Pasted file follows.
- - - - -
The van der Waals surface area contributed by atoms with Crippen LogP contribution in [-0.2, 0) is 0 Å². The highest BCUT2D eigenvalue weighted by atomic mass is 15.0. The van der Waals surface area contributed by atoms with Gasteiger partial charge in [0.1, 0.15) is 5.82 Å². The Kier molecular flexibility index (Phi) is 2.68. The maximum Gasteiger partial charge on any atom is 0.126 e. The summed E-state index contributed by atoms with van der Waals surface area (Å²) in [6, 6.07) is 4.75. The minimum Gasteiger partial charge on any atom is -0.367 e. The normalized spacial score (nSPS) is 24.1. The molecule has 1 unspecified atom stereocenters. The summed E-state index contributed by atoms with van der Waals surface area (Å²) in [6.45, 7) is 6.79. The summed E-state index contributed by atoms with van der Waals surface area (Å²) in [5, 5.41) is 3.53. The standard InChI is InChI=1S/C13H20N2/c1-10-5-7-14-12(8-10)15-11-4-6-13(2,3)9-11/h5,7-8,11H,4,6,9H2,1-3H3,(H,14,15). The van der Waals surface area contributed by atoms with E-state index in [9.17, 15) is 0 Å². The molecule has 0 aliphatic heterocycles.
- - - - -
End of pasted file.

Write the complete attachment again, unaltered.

The van der Waals surface area contributed by atoms with Crippen LogP contribution in [-0.2, 0) is 0 Å². The highest BCUT2D eigenvalue weighted by atomic mass is 15.0. The van der Waals surface area contributed by atoms with Gasteiger partial charge in [0.1, 0.15) is 5.82 Å². The Kier molecular flexibility index (Phi) is 2.68. The maximum Gasteiger partial charge on any atom is 0.126 e. The summed E-state index contributed by atoms with van der Waals surface area (Å²) in [6, 6.07) is 4.75. The minimum Gasteiger partial charge on any atom is -0.367 e. The normalized spacial score (nSPS) is 24.1. The molecule has 1 unspecified atom stereocenters. The summed E-state index contributed by atoms with van der Waals surface area (Å²) in [6.45, 7) is 6.79. The summed E-state index contributed by atoms with van der Waals surface area (Å²) in [5, 5.41) is 3.53. The standard InChI is InChI=1S/C13H20N2/c1-10-5-7-14-12(8-10)15-11-4-6-13(2,3)9-11/h5,7-8,11H,4,6,9H2,1-3H3,(H,14,15). The van der Waals surface area contributed by atoms with E-state index in [9.17, 15) is 0 Å². The molecule has 0 aliphatic heterocycles.